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Learning, Conditioning, and Cognitive-Behavioral of hypochondriasis

It is well known that autonomic responses can be acquired by classical and operant conditioning. Because of the fear of disease, repeated attention to and selective focus on parts of one’s body may be enhanced. The resulting anxiety and concomitant physiological changes that lead to somatic symptoms (e.g., tachycardia or irritable bowel) can be conditioned via cues in the external environment, internal cues, and even thoughts about disease.

Hypochondriasis can then be characterized by a vicious cycle of anxiety and somatic sensations leading to more anxiety, and with more frequent repetitions of this cycle, an overlearned pattern of behavior occurs in a rapid and predictable sequence. Modeling influences have also been implicated in the development of hypochondriasis. As a result of observing an illness model and assuming the sick role, the individual learns that sympathy, attention, and support for the patient can be received and unpleasant duties and obligations can be avoided. More recently, a cognitive-behavioral formulation of hypochondriasis has been developed. Salkovskis and Warwick proposed that the central feature of hypochondriasis is the occurrence of negative automatic thoughts resulting from the misinterpretation of innocuous physical symptoms and signs. These symptoms tend to be misinterpreted as indicators of illness.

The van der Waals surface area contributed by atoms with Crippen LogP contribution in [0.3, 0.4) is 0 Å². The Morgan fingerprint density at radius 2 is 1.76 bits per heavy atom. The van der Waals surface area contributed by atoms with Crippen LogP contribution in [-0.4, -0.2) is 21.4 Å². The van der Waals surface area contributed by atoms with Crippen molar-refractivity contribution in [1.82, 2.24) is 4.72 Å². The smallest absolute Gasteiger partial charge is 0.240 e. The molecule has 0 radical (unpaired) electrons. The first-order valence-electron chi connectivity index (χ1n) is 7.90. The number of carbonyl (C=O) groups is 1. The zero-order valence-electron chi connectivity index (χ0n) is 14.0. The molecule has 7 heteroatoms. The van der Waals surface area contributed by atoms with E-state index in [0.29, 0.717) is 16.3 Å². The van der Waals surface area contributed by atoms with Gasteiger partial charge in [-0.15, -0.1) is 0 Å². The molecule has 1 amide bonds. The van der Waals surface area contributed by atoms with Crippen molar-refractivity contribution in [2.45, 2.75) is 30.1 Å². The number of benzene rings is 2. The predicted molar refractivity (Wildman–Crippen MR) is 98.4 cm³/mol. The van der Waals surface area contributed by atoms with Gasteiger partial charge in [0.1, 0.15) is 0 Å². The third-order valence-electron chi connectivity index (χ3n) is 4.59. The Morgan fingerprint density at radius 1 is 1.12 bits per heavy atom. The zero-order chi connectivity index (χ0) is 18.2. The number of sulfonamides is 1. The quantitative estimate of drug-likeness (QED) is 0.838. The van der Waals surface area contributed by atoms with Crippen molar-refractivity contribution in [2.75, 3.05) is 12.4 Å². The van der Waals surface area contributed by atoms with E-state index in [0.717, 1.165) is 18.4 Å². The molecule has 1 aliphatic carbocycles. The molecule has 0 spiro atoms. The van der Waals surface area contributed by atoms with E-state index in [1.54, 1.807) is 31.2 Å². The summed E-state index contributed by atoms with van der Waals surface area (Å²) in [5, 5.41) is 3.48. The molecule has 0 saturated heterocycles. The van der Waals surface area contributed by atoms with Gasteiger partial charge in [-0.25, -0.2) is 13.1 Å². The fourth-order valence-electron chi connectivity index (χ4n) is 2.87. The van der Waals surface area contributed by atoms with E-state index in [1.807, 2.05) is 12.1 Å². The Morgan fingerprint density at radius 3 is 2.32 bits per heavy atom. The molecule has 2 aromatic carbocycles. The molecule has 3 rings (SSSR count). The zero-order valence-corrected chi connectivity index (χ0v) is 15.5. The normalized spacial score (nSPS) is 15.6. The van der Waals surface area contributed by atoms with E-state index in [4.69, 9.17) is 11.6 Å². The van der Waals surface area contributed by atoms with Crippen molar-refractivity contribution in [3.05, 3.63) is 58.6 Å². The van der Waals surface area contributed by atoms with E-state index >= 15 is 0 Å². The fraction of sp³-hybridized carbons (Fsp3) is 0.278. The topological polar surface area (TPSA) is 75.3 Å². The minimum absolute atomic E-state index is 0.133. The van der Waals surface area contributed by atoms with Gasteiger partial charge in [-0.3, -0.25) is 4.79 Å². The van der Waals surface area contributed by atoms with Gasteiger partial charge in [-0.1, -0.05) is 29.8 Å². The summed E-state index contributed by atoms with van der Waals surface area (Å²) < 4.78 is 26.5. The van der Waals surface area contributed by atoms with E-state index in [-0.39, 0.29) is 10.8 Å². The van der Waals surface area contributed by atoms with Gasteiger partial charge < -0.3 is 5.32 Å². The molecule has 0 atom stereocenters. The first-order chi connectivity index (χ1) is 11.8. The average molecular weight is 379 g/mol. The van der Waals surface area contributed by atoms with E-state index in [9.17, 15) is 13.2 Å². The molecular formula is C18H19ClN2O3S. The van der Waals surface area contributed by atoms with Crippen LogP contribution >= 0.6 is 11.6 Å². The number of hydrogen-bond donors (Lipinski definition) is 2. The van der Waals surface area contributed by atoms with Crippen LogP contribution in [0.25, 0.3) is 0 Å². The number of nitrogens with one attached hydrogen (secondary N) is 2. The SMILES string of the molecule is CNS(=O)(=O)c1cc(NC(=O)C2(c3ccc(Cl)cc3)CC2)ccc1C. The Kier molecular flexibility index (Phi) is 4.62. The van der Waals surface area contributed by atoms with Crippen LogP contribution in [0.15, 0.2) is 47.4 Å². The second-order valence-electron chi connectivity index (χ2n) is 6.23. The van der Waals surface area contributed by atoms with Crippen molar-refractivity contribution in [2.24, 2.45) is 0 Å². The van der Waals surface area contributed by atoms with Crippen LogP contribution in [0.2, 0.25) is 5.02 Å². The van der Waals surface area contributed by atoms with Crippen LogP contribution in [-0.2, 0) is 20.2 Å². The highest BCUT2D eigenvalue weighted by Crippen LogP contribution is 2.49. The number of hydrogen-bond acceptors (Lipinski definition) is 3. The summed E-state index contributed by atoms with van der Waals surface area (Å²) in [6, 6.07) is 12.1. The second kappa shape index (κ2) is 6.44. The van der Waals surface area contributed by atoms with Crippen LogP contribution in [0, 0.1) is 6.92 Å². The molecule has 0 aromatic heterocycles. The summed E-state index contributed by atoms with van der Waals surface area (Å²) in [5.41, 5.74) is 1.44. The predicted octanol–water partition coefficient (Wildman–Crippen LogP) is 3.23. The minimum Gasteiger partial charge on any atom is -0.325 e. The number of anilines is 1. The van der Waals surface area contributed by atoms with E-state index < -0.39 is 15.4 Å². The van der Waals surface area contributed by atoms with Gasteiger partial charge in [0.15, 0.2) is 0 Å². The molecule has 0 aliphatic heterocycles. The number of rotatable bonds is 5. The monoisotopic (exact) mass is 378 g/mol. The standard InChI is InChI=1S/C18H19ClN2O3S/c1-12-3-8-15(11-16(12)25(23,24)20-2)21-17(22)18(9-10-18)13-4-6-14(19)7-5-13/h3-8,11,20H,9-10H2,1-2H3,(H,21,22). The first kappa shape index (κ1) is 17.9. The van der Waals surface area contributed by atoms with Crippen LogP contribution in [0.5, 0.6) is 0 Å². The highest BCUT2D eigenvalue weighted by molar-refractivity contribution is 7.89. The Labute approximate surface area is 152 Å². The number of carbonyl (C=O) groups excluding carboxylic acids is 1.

The typical reaction to this misinterpretation is anxiety that leads to cognitive changes that maintain the physical symptom. Information is consistently selected and attended to in ways that confirm a hypochondriacal concern. Bodily checking, avoidance, and reassurance seeking are examples of this selective attention. This model has yet to be empirically tested by other investigators.

Cassava disease symptoms

Cassava disease symptoms (Photo credit: IITA Image Library)

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